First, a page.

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Why local police should resist federal efforts to make them arms of ICE

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Minnesotans are contacting their mayors, city councils, police chiefs, and sheriffs to suggest that they should preserve our Fourth Amendment freedoms and resist the federal government’s attempt to commandeer state and local resources.

“Major Strasser has been shot! Round up the usual suspects.”

John Gordon

It was funny when the police captain said it in the 1942 movie "Casablanca" because the shooter was standing in front of him with the murder weapon still smoking. It’s not so funny now.

Why? Because the president is trying to bully Minnesota law enforcement officials into rounding up the usual suspects — immigrants — in a way that makes us less safe, harms police-community relations, wastes money, distracts from local priorities, and violates the Constitution. 

The president threatens to withhold billions of dollars in grants from “sanctuary jurisdictions,” jurisdictions that he claims “willfully violate federal law.” But the term “sanctuary jurisdiction” has no legal meaning. Hundreds of counties and cities and five states could be labeled as “sanctuary” jurisdictions, according to the Immigrant Legal Resource Center. They include Minneapolis, St. Paul, Ramsey County, and Hennepin County. These jurisdictions have established policies that limit their involvement in federal immigration-law enforcement, and that refuse to comply with “detainers.”

Both policies make sense. They do not prevent the police from pursuing criminals, do not prevent immigration agents from doing their jobs, and do not violate federal law.

'Detainers' are requests, not warrants

Here’s why: Immigration and Customs Enforcement (“ICE”) has issued hundreds of thousands of “detainers,” which request local jurisdictions to hold prisoners longer than any state criminal charges would otherwise justify. But these detainers are nothing but requests. They’re not warrants signed by judges based on probable cause, as required by the Fourth Amendment. Courts have repeatedly held that local jurisdictions are free to disregard detainers, and that compliance with them violates the Fourth Amendment right to be free from unreasonable arrests.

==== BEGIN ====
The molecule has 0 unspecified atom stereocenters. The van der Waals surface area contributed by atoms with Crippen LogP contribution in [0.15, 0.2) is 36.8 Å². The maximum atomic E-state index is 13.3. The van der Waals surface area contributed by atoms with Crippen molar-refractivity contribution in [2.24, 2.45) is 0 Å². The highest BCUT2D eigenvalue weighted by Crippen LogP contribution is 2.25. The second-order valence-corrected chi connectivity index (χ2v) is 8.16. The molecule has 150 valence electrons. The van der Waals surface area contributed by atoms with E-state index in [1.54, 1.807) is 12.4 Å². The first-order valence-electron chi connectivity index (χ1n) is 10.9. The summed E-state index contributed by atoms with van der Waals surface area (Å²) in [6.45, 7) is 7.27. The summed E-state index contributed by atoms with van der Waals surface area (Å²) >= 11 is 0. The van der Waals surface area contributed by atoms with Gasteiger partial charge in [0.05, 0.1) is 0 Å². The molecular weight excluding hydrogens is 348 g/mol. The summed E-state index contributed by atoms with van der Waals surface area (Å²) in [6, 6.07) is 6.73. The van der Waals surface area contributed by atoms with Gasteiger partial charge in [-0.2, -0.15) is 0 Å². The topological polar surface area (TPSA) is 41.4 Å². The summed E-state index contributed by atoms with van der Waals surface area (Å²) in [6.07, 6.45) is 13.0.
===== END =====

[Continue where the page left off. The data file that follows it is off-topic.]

To make matters worse, detainers are often based on misinformation. According to the Transactional Records Access Clearinghouse, ICE has illegally issued detainers for hundreds of U.S. citizens, although it has no jurisdiction to do so. And during a recent 50-month period, more than 77 percent of detainers were issued to individuals with no criminal record.

Not surprisingly, law enforcement agencies that comply with ICE detainers have been sued for violating the Constitution. Because of rulings by judges in Minnesota and elsewhere, local jurisdictions have paid substantial sums in damages to victims. 

But holding people in violation of their constitutional rights is not just wrongful and expensive: It makes us less safe. Community policing requires trust and engagement between police and the communities they protect. It’s obvious — and studies show — that when people know that the police are acting as immigration-enforcement agents, they hesitate even to communicate — much less cooperate — with the police.

And then there’s the bullying: ICE issues weekly lists accusing hundreds of jurisdictions of declining to honor ICE detainers, and the president has threatened to withhold billions of dollars in grants to “sanctuary jurisdictions.”